Coffee Waves

coffee wave

The term coffee wave is commonly attributed to Trish Rothgeb, owner, green coffee buyer, and roastmaster of Wrecking Ball Coffee Roasters, when she coined the term for an article in 2002. However, coffee waves have been rising and receding since the 1800s. Coffee waves are simply the trends that get picked up by coffee consumers and greatly influence the industry. Most coffee industry viewers would say that we are currently under the third wave, but new trends are being implemented every day and we may soon see a move into the fourth wave.

What are the Waves?
As with most long-lasting industries, the coffee industry responds to changes in technology and consumer preferences. The coffee waves represent significant evolutions in the coffee industry, in the same vein as the Industrial Revolution signifies the transition from hand production to machine-assisted manufacturing.The timeline generally agreed upon for the waves has been mid-1800s to 1970s for the first wave, 1970s to 2000 for the second wave, and from the end of the second wave until now for the third.2014_GWI_cropped-revised

First Wave
The first wave of coffee is characterized as the increased consumption and popularity of coffee in the mass market. Folgers and Maxwell House pushed that movement by producing cheap, ready-to-make coffee. The invention of vacuum packaging was another huge factor in making coffee a staple in American kitchens. Vacuum packaging is as much as it sounds: it sucks all of the air out of coffee tins (now bags) to keep the beans fresher for longer.
Along with practical packaging, Americans needed machines to make home coffee-brewing easier. The Mr. Coffee® brewing machine was introduced in the early 1970s. It was the first drip coffee machine readily available to coffee consumers and soon replaced percolators as the favored in-home brewing appliance. This coffee-making convenience led quickly to another, and instant coffee also gained in popularity among busy consumers.
The process for instant coffee originated in the early 1900s from the system used to dehydrate tea leaves. Since it didn’t require any brewing equipment, it was ideal for soldier rations. By the late 1930s, Nestlé became the primary supplier of instant coffee, known as Nescafé, especially marketing it to soldiers in WWII. The modern American loved the easy and quick service that instant coffee brought about. Nevertheless, by the 1970s, consumers complained that coffee abundance was hurting coffee quality. Enter: the second coffee wave.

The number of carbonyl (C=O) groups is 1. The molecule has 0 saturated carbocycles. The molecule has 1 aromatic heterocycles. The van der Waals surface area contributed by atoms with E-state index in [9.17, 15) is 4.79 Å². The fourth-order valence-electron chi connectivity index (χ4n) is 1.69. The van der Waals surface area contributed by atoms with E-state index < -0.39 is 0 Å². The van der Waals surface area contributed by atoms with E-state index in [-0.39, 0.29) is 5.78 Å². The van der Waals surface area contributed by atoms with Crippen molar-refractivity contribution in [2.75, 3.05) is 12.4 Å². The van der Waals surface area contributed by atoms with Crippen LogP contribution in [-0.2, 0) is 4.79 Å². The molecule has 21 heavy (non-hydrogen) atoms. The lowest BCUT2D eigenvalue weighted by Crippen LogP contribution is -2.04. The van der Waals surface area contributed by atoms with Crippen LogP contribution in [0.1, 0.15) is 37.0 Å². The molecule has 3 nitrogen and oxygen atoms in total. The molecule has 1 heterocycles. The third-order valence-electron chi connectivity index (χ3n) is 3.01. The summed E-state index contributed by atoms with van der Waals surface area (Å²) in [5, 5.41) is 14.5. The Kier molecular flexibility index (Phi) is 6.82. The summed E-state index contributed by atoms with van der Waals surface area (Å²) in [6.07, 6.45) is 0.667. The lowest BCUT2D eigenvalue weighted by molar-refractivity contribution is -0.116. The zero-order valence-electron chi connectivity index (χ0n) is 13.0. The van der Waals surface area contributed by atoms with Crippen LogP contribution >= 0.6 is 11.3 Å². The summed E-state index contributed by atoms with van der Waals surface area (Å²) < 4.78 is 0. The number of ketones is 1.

Second Wave
As much as the first wave was about quick at-home brewing, the second wave was about creating a community of coffee consumers and improving the quality of coffee products. Beginning in the 1970s, coffee became more of an experience and conversation, rather than a quick boost to get through the day. This idea was implemented by the creation of more brick-and-mortar coffee shops to provide a sociable environment for coffee drinkers, most famously encapsulated by Starbucks.
Starbucks is one of the most prevalent coffee chains across the world. The stores sought to offer more unique coffee variations, to answer the question -- “Why not just stay at home and make my own coffee?” -- and a cozy atmosphere to encourage the consumer to stick around and learn more about their coffee. However, as specialized coffee became more available through large, corporate coffee shops like Starbucks, people started to care more and more about how that coffee tastes and where it came from. As a response, small, local coffee shops focused on custom roasts and sustainable growing practices have opened, leading to the third wave.

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Third Wave
Starting around 2000, the tide once again changed, and coffee consumers desired not just a sociable environment, but transparency of the coffee industry. In the current wave, consumers want to know what regions the beans come from, how they are roasted, and how sustainable the farming practices are.